Hi everyone,

Can anyone tell me how you can stop users from URL Hacking your website with php (sessions)?
So for example if you have a password and username form on the front of your website and only want authorised members to gain access to your web site.

So for example just say you had a page e.g: page.htm and a user who was not logged in types www.somesite.com/page.htm . How can you stop them from getting access to the that page if they are not logged in?

Do you have any sample code?

Determine what constitutes a logged in session. Codify it into an include and include the session checker in each script you want to protect. Unfortunately, example code would be hard to produce since we don't have a session printed out here to know what to look for.

For further info, report back here with an example session.

Get the session data to post here with the following code:

<?php
echo "<xmp>";
print_r($_SESSION);
echo "</xmp>";
?>

placed somewhere after the session_start() call.

Take htm/html pages and just change the extension to php so you can run code in them.

You can add an .htaccess with some mod_rewrite rules to avoid needing to fix links.

At the end of the day the user will still be seeing page.htm in address bar, but apache will be running page.php based on what's in .htaccess rules.

Here's some docs on mod_rewrite. Remember that these rules go into a .htaccess and your ISP or server manager needs to set AllowOverride all (or whatever) in the apache directory config.

In apache config:

<Directory "/var/www/somewebsiterootdirectory">
    Options Indexes FollowSymLinks
    [B]AllowOverride All[/B]
    Order allow,deny
    Allow from all
</Directory>

.htaccess:

RewriteEngine  on
RewriteBase    /protectedfiles/ 
RewriteRule    ^(.*)\.htm$  $1.php

RewriteBase starts with the root of your site. So if your web root is /var/www/somesite.com
and you have a subdirectory under the web root called protected files, that's what the rewrite rule would look like. To apply it across whole site, set RewriteBase to /

If it doesn't seem to work, create a .htaccess that's got some random characters at top. If you don't get an error when trying to access site(anything in site) apache isn't paying attention to .htaccess so you need to talk to your administrator about the apache config. If it is working, you'll get 500 (internal server error) responses and can then begin looking at the .htaccess file with confidence that the problem is in .htaccess.

By doing this you can rename your html files to php files and not break your links. Obviously you want to fix your links, but you can secure your stuff in a hurry then go back and fix links. Once the links are all fixed, remove the rewrite rule.

As a rule of thumb, it's bad to use non php files in a place where they need to be protected by a php session check.

-r

Determine what constitutes a logged in session. Codify it into an include and include the session checker in each script you want to protect. Unfortunately, example code would be hard to produce since we don't have a session printed out here to know what to look for.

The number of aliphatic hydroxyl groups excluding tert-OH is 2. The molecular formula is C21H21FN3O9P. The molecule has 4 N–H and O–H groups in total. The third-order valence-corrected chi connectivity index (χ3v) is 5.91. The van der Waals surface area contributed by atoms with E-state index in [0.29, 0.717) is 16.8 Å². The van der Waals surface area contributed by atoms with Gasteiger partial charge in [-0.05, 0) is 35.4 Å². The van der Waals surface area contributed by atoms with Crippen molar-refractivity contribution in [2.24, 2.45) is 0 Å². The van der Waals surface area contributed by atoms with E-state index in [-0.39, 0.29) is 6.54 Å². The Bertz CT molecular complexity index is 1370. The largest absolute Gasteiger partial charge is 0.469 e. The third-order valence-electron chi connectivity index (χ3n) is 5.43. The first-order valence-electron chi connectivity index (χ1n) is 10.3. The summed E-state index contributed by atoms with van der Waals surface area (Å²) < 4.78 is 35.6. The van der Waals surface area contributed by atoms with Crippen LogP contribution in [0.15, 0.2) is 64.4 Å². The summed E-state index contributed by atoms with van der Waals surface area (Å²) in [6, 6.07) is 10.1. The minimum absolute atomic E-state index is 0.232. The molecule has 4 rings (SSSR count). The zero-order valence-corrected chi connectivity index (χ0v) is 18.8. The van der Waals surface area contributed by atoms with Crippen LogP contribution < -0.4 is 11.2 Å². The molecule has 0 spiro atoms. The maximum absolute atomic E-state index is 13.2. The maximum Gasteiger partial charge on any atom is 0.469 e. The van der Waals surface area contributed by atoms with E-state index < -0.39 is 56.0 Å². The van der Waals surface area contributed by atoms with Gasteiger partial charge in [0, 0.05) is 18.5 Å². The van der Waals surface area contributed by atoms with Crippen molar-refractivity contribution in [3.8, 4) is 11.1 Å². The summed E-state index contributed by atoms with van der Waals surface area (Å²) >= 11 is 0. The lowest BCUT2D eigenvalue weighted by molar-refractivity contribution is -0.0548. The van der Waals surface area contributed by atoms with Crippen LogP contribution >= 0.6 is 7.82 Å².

Edit: much better approach....
using mod_rewrite point all requests for htm extension to passthru.php
At the end of the day the user will still be seeing page.htm in address bar, but apache will be running passthru.php, which checks the session, then grabs htm and just hands the content off to apache.

Here's some docs on mod_rewrite. Remember that these rules go into a .htaccess and your ISP or server manager needs to set AllowOverride all (or whatever) in the apache directory config.

In apache config:

<Directory "/var/www/somewebsiterootdirectory">
    Options Indexes FollowSymLinks
    [B]AllowOverride All[/B]
    Order allow,deny
    Allow from all
</Directory>

.htaccess:

RewriteEngine  on
RewriteBase    /protectedfiles/ 
RewriteRule    ^(.*)\.htm$  passthru.php

RewriteBase starts with the root of your site. So if your web root is /var/www/somesite.com
and you have a subdirectory under the web root called protected files, that's what the rewrite rule would look like. To apply it across whole site, set RewriteBase to /

If it doesn't seem to work, create a .htaccess that's got some random characters at top. If you don't get an error when trying to access site(anything in site) apache isn't paying attention to .htaccess so you need to talk to your administrator about the apache config. If it is working, you'll get 500 (internal server error) responses and can then begin looking at the .htaccess file with confidence that the problem is in .htaccess.

By doing this you can remap all htm file requests to passthru.php and not break your links. You don't even need to modify the html files.

As a rule of thumb, it's bad to use non php files in a place where they need to be protected by a php session check unless you serve them with a passthrough script, which is another option... in this scenario you use the same rewrite technique but instead of $1.php, change it to passthru.php. Use file_get_contents on the htm based on the script called in URI:

passthru.php:

<?php
include_once("checksession.php");
$htm=$_SERVER['REDIRECT_URL'];
$htmfilename=basename($htm);
$pathtohtmlfile="/some/protected/directory/$htmlfilename";
$html=file_get_contents($pathtohtmlfile);
echo $html;
?>

If your htm files are all over the place don't use basename. You'll need to mess around with some string manipulation to fix paths.

Make sure that /some/protected/directory/ is not in your web root. It needs to be outside of it or the files will still (sort of) be in jeopardy.

-r

This article has been dead for over six months. Start a new discussion instead.